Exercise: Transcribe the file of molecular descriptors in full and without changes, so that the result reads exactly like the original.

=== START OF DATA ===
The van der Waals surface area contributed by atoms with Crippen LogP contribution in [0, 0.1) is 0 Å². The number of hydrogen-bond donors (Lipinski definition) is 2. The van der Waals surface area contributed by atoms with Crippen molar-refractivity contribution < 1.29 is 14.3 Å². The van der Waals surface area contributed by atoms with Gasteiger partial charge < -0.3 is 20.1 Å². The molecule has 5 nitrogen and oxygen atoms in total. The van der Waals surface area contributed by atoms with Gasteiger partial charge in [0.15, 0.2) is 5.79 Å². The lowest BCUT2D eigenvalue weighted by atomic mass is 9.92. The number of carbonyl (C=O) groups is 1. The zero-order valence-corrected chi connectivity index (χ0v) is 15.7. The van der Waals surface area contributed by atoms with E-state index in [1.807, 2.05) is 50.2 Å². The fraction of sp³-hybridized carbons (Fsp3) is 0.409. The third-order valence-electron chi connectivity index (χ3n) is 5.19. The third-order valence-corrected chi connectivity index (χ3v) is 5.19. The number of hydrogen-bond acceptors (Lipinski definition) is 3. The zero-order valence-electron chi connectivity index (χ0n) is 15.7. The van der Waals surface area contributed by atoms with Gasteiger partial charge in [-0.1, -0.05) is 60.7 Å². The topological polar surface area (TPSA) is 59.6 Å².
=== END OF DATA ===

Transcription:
The van der Waals surface area contributed by atoms with Crippen LogP contribution in [0, 0.1) is 0 Å². The number of hydrogen-bond donors (Lipinski definition) is 2. The van der Waals surface area contributed by atoms with Crippen molar-refractivity contribution < 1.29 is 14.3 Å². The van der Waals surface area contributed by atoms with Gasteiger partial charge < -0.3 is 20.1 Å². The molecule has 5 nitrogen and oxygen atoms in total. The van der Waals surface area contributed by atoms with Gasteiger partial charge in [0.15, 0.2) is 5.79 Å². The lowest BCUT2D eigenvalue weighted by atomic mass is 9.92. The number of carbonyl (C=O) groups is 1. The zero-order valence-corrected chi connectivity index (χ0v) is 15.7. The van der Waals surface area contributed by atoms with E-state index in [1.807, 2.05) is 50.2 Å². The fraction of sp³-hybridized carbons (Fsp3) is 0.409. The third-order valence-electron chi connectivity index (χ3n) is 5.19. The third-order valence-corrected chi connectivity index (χ3v) is 5.19. The number of hydrogen-bond acceptors (Lipinski definition) is 3. The zero-order valence-electron chi connectivity index (χ0n) is 15.7. The van der Waals surface area contributed by atoms with Gasteiger partial charge in [-0.1, -0.05) is 60.7 Å². The topological polar surface area (TPSA) is 59.6 Å².